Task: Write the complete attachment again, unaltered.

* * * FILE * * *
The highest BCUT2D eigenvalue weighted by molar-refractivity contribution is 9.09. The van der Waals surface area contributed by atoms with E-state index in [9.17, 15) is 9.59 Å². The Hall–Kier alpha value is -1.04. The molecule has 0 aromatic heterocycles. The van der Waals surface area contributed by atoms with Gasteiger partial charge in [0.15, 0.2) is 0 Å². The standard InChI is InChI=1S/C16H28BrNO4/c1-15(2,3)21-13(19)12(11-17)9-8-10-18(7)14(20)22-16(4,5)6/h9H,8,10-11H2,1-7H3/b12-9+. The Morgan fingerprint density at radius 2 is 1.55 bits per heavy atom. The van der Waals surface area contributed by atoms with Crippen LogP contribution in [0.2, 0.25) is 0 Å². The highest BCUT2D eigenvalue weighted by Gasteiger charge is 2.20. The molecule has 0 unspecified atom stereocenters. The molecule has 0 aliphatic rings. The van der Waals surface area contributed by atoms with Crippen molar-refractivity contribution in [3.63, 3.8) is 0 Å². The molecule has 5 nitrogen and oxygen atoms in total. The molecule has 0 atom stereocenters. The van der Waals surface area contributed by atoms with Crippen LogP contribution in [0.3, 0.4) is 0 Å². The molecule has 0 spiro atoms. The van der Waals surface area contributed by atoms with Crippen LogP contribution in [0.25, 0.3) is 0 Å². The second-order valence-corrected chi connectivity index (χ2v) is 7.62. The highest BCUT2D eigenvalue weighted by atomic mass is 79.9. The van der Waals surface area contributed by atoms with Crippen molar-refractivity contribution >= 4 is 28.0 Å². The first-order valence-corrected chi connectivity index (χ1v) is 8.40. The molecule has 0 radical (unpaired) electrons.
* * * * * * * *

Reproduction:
The highest BCUT2D eigenvalue weighted by molar-refractivity contribution is 9.09. The van der Waals surface area contributed by atoms with E-state index in [9.17, 15) is 9.59 Å². The Hall–Kier alpha value is -1.04. The molecule has 0 aromatic heterocycles. The van der Waals surface area contributed by atoms with Gasteiger partial charge in [0.15, 0.2) is 0 Å². The standard InChI is InChI=1S/C16H28BrNO4/c1-15(2,3)21-13(19)12(11-17)9-8-10-18(7)14(20)22-16(4,5)6/h9H,8,10-11H2,1-7H3/b12-9+. The Morgan fingerprint density at radius 2 is 1.55 bits per heavy atom. The van der Waals surface area contributed by atoms with Crippen LogP contribution in [0.2, 0.25) is 0 Å². The highest BCUT2D eigenvalue weighted by Gasteiger charge is 2.20. The molecule has 0 unspecified atom stereocenters. The molecule has 0 aliphatic rings. The van der Waals surface area contributed by atoms with Crippen molar-refractivity contribution in [3.63, 3.8) is 0 Å². The molecule has 5 nitrogen and oxygen atoms in total. The molecule has 0 atom stereocenters. The van der Waals surface area contributed by atoms with Crippen LogP contribution in [0.3, 0.4) is 0 Å². The molecule has 0 spiro atoms. The van der Waals surface area contributed by atoms with Crippen LogP contribution in [0.25, 0.3) is 0 Å². The second-order valence-corrected chi connectivity index (χ2v) is 7.62. The highest BCUT2D eigenvalue weighted by atomic mass is 79.9. The van der Waals surface area contributed by atoms with Crippen molar-refractivity contribution >= 4 is 28.0 Å². The first-order valence-corrected chi connectivity index (χ1v) is 8.40. The molecule has 0 radical (unpaired) electrons.